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"It was for liberty that Christ freed us." —Galatians 5:1
In our secular humanistic culture, many people associate freedom with doing what they want instead of what they ought. They connect freedom with lack of commitment, restrictions, or inhibitions in such mistaken expressions as "free time," "free trade," or "free love."
However, true freedom is not something we concoct but something we inherit. Freedom depends on our birth. In the culture present at the time of St. Paul, slavery was a major component of the economic and social system. It was obvious that people were either "born free" or born enslaved. Paul stated: "We are not children of a slave girl but of a mother who is free" (Gal 4:31).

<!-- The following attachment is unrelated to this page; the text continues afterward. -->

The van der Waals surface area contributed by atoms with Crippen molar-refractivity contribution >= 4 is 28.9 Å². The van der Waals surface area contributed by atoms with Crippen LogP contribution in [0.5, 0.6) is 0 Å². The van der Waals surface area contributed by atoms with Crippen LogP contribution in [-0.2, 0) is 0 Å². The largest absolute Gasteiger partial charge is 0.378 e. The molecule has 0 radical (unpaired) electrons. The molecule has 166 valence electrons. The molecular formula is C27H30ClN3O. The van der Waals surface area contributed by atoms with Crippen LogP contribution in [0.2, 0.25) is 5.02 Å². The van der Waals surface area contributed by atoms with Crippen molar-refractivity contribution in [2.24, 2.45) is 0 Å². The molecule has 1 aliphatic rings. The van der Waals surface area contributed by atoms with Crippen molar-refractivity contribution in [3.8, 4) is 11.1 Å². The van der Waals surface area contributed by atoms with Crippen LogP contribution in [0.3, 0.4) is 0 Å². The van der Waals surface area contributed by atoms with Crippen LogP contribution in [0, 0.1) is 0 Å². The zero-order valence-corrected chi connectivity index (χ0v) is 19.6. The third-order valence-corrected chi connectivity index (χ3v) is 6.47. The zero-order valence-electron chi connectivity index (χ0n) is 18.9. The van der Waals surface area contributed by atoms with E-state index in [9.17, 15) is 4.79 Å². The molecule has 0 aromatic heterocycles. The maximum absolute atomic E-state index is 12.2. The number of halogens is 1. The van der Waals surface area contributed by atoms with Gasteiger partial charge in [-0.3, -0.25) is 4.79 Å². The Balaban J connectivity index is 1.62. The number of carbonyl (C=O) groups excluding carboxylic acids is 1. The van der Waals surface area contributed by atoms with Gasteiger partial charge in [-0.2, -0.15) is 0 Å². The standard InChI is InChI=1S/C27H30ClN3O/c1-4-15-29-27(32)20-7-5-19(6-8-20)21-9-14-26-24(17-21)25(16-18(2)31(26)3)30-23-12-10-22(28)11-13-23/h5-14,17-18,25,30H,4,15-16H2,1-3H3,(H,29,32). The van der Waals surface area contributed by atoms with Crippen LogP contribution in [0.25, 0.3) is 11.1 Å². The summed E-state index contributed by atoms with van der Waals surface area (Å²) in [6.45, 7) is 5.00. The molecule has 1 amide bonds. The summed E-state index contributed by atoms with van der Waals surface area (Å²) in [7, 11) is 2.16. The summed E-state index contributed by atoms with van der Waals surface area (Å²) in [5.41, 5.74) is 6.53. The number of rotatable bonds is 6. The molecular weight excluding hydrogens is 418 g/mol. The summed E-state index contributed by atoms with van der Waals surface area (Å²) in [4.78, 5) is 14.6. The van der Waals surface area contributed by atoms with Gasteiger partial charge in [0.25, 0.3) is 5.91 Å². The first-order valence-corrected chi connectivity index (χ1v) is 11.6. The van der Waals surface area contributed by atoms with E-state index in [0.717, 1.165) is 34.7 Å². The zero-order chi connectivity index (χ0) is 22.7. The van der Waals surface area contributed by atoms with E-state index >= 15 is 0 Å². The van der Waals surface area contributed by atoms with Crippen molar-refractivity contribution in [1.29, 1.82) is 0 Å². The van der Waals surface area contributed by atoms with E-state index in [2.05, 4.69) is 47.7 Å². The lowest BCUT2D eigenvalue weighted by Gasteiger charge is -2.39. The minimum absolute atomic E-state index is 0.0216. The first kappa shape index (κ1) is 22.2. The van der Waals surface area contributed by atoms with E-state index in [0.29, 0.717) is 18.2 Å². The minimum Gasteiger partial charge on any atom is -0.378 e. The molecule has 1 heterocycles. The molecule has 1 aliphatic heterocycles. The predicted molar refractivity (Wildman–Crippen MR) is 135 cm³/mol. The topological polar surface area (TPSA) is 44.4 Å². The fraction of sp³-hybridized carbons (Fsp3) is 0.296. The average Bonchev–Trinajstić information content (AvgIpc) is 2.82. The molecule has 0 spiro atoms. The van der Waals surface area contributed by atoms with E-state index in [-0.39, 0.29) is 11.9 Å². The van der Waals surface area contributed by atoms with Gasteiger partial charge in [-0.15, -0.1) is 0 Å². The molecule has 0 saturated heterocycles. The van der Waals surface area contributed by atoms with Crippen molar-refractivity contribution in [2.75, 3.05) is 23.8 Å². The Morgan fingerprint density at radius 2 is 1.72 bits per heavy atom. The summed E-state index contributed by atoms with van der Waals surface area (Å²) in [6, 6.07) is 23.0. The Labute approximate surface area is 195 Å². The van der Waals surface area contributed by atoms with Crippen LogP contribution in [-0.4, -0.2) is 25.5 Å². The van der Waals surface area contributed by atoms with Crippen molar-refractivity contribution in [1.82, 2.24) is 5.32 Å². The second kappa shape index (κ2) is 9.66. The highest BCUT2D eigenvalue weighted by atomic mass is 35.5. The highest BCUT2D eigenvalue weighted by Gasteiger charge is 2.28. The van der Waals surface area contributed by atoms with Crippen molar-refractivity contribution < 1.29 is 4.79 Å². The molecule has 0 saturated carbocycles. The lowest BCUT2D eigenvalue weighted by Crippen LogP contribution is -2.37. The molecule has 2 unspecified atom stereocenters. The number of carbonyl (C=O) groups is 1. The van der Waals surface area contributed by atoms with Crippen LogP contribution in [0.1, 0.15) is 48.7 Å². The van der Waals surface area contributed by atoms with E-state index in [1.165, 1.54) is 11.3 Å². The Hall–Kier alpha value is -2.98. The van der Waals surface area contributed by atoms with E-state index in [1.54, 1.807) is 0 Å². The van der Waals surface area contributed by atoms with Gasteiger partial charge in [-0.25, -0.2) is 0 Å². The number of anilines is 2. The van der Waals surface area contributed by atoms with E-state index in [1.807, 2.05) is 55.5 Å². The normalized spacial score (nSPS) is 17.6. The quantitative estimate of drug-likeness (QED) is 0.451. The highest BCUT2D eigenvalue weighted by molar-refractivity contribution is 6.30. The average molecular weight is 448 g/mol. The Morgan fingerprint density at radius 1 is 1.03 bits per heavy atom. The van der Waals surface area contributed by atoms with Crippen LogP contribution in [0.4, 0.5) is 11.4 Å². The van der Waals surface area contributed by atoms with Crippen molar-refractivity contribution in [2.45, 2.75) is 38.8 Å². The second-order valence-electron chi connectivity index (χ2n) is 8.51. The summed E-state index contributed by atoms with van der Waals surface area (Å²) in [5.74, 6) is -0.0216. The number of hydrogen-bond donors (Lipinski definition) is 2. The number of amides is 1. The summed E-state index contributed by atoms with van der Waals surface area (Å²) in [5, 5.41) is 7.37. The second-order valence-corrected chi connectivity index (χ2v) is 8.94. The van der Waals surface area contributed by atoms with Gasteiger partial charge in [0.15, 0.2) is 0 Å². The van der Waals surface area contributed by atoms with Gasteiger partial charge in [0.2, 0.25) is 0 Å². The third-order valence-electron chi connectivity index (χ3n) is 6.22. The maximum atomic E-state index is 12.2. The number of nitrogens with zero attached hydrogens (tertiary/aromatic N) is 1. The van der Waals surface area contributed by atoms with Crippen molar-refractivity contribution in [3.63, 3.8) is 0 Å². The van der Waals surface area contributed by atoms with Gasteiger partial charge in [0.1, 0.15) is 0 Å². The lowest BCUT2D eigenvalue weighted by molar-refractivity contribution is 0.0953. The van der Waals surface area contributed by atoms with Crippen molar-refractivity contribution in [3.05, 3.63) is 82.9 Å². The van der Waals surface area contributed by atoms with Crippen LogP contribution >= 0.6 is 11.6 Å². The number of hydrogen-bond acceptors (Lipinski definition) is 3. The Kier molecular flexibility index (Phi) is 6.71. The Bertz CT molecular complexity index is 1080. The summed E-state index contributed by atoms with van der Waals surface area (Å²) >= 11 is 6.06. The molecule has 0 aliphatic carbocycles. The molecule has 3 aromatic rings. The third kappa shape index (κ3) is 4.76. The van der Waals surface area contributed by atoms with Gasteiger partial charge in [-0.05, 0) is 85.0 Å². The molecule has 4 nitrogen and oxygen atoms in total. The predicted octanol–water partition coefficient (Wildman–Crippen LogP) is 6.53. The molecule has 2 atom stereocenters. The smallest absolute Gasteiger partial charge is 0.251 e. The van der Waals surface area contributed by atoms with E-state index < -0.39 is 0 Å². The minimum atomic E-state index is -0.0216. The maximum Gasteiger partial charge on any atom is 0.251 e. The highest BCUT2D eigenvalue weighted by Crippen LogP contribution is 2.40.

Because of original sin and our fallen human nature, no one is born free. That is why to be free we must be born again from above through Baptism (Jn 3:3, 5). True freedom is based on living our baptismal promises, being confirmed in our baptismal identity, and overcoming temptations to sin and slavery by drawing on our baptismal graces. Therefore, "make disciples of all the nations. Baptize them in the name of the Father, and of the Son, and of the Holy Spirit" (Mt 28:19).
Prayer: Father, may I use holy water to renew my Baptism deeply and daily.
Promise: "At the preaching of Jonah they reformed, but you have a greater than Jonah here." —Lk 11:32
Praise: St. Hedwig always strove to do God's will by raising seven children, founding hospitals, and eventually joining a convent.
Nihil Obstat: Reverend Ralph J. Lawrence, April 24, 2000
Imprimatur: †Most Reverend Carl K. Moeddel, Vicar General and Auxiliary Bishop of the Archdiocese of Cincinnati, April 27, 2000